So we are obviously far from financially independent as we were just getting out of being negative from our loans. However owning our own place and living there (which we haven’t been doing yet but will be soon) will greatly reduce our living expenses. Food costs a lot less than it does where we live currently and we are closer to family which will reduce our travel expenses to see them. Eventually we want to get the place off grid and mostly self sufficient growing our own food which will also save us. We are even hoping to have extra cash crops to sell at local markets or to restaurants providing a side income as well as some other ideas we have to use the place for other income streams.

We are moving there in about a month and will still need to have regular jobs for now and continue to save hard. But for us living a self sufficient lifestyle on our farm financially independent with a small income coming from selling produce etc to fund any greater luxuries we want is the end goal.

So we have a long way to go but we are also pretty happy with where we are at in our early 30s. Our family has really benefitted from the past mining boom in Australia and we have really tried not to waste this very fortunate opportunity and turn it into something that will set us up for life. While we have been very lucky in this regard there is no reason someone who has earned less cannot also get there. It might just take longer or require stricter frugality.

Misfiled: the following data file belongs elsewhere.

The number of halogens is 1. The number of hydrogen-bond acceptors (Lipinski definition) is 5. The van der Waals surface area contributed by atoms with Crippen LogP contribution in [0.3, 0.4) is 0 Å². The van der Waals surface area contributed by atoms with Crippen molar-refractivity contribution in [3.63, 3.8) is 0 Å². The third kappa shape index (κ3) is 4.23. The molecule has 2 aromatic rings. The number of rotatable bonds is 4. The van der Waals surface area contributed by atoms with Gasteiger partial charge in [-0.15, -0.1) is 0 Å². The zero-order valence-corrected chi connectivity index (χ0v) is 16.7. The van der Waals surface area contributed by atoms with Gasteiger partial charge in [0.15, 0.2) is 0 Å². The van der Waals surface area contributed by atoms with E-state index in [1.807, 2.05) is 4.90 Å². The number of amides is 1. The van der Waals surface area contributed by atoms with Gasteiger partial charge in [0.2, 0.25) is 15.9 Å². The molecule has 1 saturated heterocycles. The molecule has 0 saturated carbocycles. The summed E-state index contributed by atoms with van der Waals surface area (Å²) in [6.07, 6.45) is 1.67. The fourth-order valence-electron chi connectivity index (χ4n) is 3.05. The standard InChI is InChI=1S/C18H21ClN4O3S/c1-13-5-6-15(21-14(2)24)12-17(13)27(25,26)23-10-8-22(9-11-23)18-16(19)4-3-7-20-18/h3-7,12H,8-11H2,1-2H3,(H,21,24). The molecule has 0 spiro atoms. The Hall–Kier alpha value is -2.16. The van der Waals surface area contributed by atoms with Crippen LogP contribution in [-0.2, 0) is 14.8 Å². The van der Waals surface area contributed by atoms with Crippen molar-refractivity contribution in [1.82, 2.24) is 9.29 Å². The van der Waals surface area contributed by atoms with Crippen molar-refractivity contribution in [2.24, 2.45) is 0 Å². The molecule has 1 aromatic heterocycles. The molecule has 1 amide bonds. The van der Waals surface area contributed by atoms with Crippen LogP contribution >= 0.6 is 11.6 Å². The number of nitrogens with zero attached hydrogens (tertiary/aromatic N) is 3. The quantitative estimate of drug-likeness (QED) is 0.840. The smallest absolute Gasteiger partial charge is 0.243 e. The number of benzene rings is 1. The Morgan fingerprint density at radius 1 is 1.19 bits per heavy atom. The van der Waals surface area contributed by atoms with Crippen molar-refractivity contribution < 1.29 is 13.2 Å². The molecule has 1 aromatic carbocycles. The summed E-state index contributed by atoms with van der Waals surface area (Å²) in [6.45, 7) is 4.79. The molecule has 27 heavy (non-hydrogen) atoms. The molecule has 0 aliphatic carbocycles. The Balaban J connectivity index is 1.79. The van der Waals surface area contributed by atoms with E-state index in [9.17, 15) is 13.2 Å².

We also think where we are at now is possible because we have been happy to live in a somewhat dated modest size house. It is alot less fancy than what alot of young couples might consider a suitable home. It is smaller and less fancy than what both of us grew up with as our family homes. But it has everything we need and we like it. Eventually we’ll paint it and retile here and there but nothing too major.

If this is all not for you then that is fine! I do not judge those that value other things and are happy working a standard job for most of their lives. I also realise those that are struggling from pay cheque to pay cheque near the poverty line this is unrealistic. For those of you id urge to do everything in your power to get a better paying job so you can begin saving money or to move to a place with a higher ratio of earnings to living expenses. Not necessarily to become FI but just so you can have less stress caused by a lack of money.

If any of you dear readers are also on a similar journey id love to hear it!
I look forward to bringing you all on this with us when we start our permaculture lifestyle youtube channel too so stay tuned!

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One thought on “Our Journey Towards Financial Independence

  1. Congratulations on making your dreams come true! I hope you will document your journey of becoming self-sufficient on youtube and here on your blog, I will certainly follow along. Exiting times! I am really happy for you.
    My partner and I follow the same philosophy as you and your husband: freedom is more important than luxury. We own a small apartment in a beautiful suburb of a medium-sized town in Germany and we are debt-free. We don’t have a car (which is perfectly fine as we have a very good public transport system in our area), no expensive hobbies or travels and we lead an overall simple life. That allows us both to work only 4 days a week while still being able to save some money. I hope we continue living this lifestyle, because I feel very calm and content now.
    Have a lovely day!
    Jennifer

    Liked by 1 person